Thu, March 11, 2021
7:00 PM CET – 8:30 PM
Live Zoom Session
Villa La Pietra
Via Bolognese, 120
50139 Florence, Italy
Nick Dakin-Elliot, NYU Florence’s Horticultural Associate, will give an account of the Pomario’s history and explain the idea behind the bio-active vegetable garden and why this milestone event will contribute to the battle against climate change as well as producing more nutritious veggies.
Attached to the north side of Villa La Pietra is a walled garden, the Pomario, that has been producing food for over 550 years. In that time, ideas on what is good to eat and how best to grow it have changed but two basic facts remain constant: the walls and gates surrounding it help create a microclimate free from foraging animal and the soil within it is fertile. Spring 2021 sees the start of a new chapter in the Pomario’s history as work begins to convert it in to a bio-active vegetable garden. Part of NYU Florence’s wider plans to improve its sustainability sees the estate’s green waste is being composted to produce a life-rich compost that will aid the growth and nutritional value of the vegetables we produce while also helping to combat climate change.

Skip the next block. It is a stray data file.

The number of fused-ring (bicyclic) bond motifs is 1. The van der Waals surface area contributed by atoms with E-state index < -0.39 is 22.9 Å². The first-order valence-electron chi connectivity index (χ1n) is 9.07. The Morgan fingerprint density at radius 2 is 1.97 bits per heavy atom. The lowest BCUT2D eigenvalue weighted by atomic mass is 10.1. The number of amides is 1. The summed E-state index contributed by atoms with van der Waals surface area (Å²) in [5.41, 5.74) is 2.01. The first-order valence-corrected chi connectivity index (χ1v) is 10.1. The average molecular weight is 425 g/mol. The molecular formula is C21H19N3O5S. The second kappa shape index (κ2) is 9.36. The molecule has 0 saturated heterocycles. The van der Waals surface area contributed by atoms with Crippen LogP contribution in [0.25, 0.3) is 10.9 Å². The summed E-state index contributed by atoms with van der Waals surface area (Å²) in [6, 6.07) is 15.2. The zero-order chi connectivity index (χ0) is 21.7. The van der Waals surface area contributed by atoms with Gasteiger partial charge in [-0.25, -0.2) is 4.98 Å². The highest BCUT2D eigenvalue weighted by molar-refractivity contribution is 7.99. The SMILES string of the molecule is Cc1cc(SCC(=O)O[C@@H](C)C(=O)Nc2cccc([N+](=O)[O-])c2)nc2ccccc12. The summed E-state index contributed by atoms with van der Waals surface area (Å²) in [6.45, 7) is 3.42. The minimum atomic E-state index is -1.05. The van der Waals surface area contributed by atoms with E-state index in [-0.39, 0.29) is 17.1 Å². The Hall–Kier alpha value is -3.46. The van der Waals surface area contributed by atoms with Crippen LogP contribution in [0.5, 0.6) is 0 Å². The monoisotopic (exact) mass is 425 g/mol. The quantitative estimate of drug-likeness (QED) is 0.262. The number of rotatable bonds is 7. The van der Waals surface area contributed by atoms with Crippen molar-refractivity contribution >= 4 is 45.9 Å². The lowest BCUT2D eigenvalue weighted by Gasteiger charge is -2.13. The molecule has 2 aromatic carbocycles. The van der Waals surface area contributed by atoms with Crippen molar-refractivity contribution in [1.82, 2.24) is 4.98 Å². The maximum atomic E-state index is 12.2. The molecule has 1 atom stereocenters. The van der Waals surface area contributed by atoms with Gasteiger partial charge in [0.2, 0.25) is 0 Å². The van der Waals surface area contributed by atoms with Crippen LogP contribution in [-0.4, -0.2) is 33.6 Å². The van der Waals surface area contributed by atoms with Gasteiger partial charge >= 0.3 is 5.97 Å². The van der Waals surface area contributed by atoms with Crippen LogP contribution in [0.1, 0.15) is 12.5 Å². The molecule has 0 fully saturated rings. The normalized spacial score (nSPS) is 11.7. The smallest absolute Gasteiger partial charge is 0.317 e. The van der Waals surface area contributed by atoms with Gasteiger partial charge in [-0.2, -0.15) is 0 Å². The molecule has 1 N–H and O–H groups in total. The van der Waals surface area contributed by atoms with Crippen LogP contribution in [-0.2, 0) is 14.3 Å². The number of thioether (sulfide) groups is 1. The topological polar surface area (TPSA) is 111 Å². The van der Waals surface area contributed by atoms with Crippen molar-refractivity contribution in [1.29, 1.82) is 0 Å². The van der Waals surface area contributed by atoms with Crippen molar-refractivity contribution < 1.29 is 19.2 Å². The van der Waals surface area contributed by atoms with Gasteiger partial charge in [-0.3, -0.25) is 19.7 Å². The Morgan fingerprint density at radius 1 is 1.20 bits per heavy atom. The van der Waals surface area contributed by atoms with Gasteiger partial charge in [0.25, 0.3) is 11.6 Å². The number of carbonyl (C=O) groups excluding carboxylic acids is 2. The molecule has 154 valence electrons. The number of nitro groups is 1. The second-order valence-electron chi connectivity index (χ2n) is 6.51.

Nick Dakin-Elliot, as Horticultural Associate, is responsible for the gardens and grounds of Villa La Pietra and, as Garden Manager, the garden of Villa Torre di Sopra, both in Florence, Italy. Previously, he was senior lecturer in horticulture at Pershore College of Horticulture in England. He has written for a wide range of publications on horticultural issues and was a contributor to the Royal Horticultural Society’s Dictionary of Gardening. He has also given classes for the Society as well as organizations as diverse as the Seychelles government, New York Botanical Gardens and the Landscape Museum of Verbania, Piemonte.
He studied ornamental horticulture at Askham Bryan College, York and the University Botanic Gardens, Cambridge and studied education at the Universities of Wolverhampton and Worcester in England